In an article entitled “Covenant Theologian: Heinrich Bullinger”, Dr. Steve Lawson writes:
Heinrich Bullinger (1504–1575) is regarded as the most influential second-generation Reformer. As the heir to Ulrich Zwingli in Zurich, Switzerland, he consolidated and continued the Swiss Reformation that his predecessor had started. Philip Schaff writes that Bullinger was “a man of firm faith, courage, moderation, patience, and endurance … [who was] providentially equipped” to preserve and advance the truth in a difficult time in history (Philip Schaff, History of the Christian Church, Vol. VIII: Modern Christianity: The Swiss Reformation [1910; repr., Grand Rapids: Eerdmans, 1984], 205). During his forty-four years as the chief minister in Zurich, Bullinger’s literary output exceeded that of Martin Luther, John Calvin, and Zwingli combined. He was of monumental importance in the spread of Reformed teaching throughout the Reformation. So far-reaching was Bullinger’s influence throughout continental Europe and England that Theodore Beza called him “the common shepherd of all Christian churches” (Theodore Beza, cited in Schaff, History of the Christian Church, Vol. VIII, 207).
Bullinger was born on July 18, 1504, in the tiny Swiss town of Bremgarten, ten miles west of Zurich. His father, also named Heinrich, was the local parish priest, who lived in a common law marriage with Anna Wiederkehr. This practice was officially forbidden by the Roman Catholic hierarchy, but Bullinger’s father had received permission to enter into such a relationship by agreeing to pay his bishop a yearly tribute. The younger Heinrich was the fifth child born of this illegitimate wedlock. The marriage between Bullinger’s parents was eventually formalized in 1529, when the elder Bullinger joined the Reformed movement.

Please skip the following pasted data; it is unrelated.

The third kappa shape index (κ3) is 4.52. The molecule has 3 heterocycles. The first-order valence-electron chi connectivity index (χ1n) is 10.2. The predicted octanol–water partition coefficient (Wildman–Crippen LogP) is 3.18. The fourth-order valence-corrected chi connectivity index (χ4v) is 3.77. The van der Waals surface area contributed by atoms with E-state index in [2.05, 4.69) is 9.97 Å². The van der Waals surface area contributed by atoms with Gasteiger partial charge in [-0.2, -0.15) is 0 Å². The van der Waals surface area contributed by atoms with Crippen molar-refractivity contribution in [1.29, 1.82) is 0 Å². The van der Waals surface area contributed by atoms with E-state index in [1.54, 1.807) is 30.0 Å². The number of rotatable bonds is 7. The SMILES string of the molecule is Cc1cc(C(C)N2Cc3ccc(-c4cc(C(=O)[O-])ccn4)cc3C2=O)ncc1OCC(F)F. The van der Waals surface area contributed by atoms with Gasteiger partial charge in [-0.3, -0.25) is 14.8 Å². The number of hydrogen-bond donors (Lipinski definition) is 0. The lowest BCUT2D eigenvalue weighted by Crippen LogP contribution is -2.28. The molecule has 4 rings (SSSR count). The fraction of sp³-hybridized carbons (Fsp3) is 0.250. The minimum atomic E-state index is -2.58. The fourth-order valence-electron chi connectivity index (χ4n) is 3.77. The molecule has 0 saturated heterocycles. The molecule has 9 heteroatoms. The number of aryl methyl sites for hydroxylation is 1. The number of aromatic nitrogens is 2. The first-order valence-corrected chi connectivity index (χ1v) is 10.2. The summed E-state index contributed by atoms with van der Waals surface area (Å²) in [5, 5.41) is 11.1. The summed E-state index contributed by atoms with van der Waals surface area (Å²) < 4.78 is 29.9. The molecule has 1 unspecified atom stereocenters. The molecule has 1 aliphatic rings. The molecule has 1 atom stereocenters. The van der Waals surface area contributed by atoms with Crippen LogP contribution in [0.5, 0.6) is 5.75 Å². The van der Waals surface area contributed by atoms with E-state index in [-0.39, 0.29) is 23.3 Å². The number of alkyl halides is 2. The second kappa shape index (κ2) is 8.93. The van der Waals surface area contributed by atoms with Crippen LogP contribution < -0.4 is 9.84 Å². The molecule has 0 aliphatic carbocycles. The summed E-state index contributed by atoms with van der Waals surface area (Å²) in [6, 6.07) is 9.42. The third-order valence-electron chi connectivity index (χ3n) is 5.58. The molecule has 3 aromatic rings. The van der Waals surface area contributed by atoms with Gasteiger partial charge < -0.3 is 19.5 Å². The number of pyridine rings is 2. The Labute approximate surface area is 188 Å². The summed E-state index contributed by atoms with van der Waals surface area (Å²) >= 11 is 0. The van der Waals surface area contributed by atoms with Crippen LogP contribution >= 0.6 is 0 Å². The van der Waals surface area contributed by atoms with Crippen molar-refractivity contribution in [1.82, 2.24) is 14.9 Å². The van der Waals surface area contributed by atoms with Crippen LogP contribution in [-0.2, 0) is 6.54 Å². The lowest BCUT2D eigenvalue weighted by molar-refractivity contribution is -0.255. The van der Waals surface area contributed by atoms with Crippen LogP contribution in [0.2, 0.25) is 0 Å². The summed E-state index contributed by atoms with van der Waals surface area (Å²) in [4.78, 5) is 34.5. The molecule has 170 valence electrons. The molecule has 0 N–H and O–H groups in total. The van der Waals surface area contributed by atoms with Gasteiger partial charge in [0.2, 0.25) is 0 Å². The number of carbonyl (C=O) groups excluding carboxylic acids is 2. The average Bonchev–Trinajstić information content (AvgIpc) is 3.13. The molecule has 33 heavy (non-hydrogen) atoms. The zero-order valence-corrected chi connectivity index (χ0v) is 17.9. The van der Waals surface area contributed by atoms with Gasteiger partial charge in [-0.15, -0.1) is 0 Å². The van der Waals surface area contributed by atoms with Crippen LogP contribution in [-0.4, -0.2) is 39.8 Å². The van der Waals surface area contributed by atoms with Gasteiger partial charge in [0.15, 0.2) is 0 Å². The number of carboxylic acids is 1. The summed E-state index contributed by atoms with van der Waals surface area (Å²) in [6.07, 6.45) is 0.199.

IT IS ESTIMATED THAT BULLINGER PREACHED IN ZURICH BETWEEN SEVEN THOUSAND AND SEVENTY-FIVE HUNDRED SERMONS
Young Heinrich’s father groomed him for the priesthood from a very early age. At age twelve, he was sent to the monastic school at Emmerich, known as the School of the Brethren of the Common Life. This school was a citadel of the via antique, the “old way” of learning that was stressed by the theologians of the High Middle Ages, such as Thomas Aquinas (1225–1274) and John Duns Scotus (ca. 1265–1308). There, Bullinger received an advanced education in humanistic principles, especially Latin. At the same time, he came under the influence of the devotio moderna, the “modern devotion,” a medieval emphasis on the Eucharist and the deep spiritual life. Augustine and Bernard were among the earlier leaders of this pietistic movement, and it had been revived by Thomas á Kempis in his book The Imitation of Christ. Bullinger was attracted to this movement’s stress on meditation and the search for a personal spiritual experience with God. Also at this time, Bullinger began displaying a remarkable aptitude for scholarship.
The University of Cologne
Three years later, in 1519, Bullinger proceeded to the University of Cologne, where he began studying traditional Scholastic theology. Cologne was the largest city in Germany, and Roman Catholicism was deeply entrenched there—papal superstitions ran high in the city and German mystics gathered there in large numbers. Aquinas and Scotus had taught there earlier, and their Scholastic influence remained firmly embedded in Cologne. But Bullinger was convinced of the humanist approach. In his studies, he pursued the writings of the Church Fathers, especially Ambrose, Chrysostom, and Augustine. Their insistence on the priority of Scripture moved him to study the Bible for himself. Such a pursuit, he later admitted, was unknown to most of his fellow students.
While at Cologne, Bullinger was exposed to the teaching of the leading humanist of the day, Desiderius Erasmus of Rotterdam (ca. 1466–1536). Erasmus had elevated the Scriptures over Aristotelian logic and sought to reform the church through humanistic scholarship and the moral teachings of Christ. But it was Luther’s works that most challenged Bullinger’s thinking. Luther’s books were being burned in Cologne, which only piqued Bullinger’s interest in their content. Soon his mind was captured by Luther’s ideas. He also studied Philip Melanchthon’s Loci communes (1521), the first systematic treatment of Lutheran theology. In it, Melanchthon treated the Reformed hallmark doctrines of the bondage of the will and justification by faith alone. This work further impacted Bullinger. Seeds of reform were being sown in his mind. At age seventeen, he embraced the pivotal truth that justification is by faith alone in Christ alone. Amid this personal transformation, Bullinger gained his master’s degree. Continue reading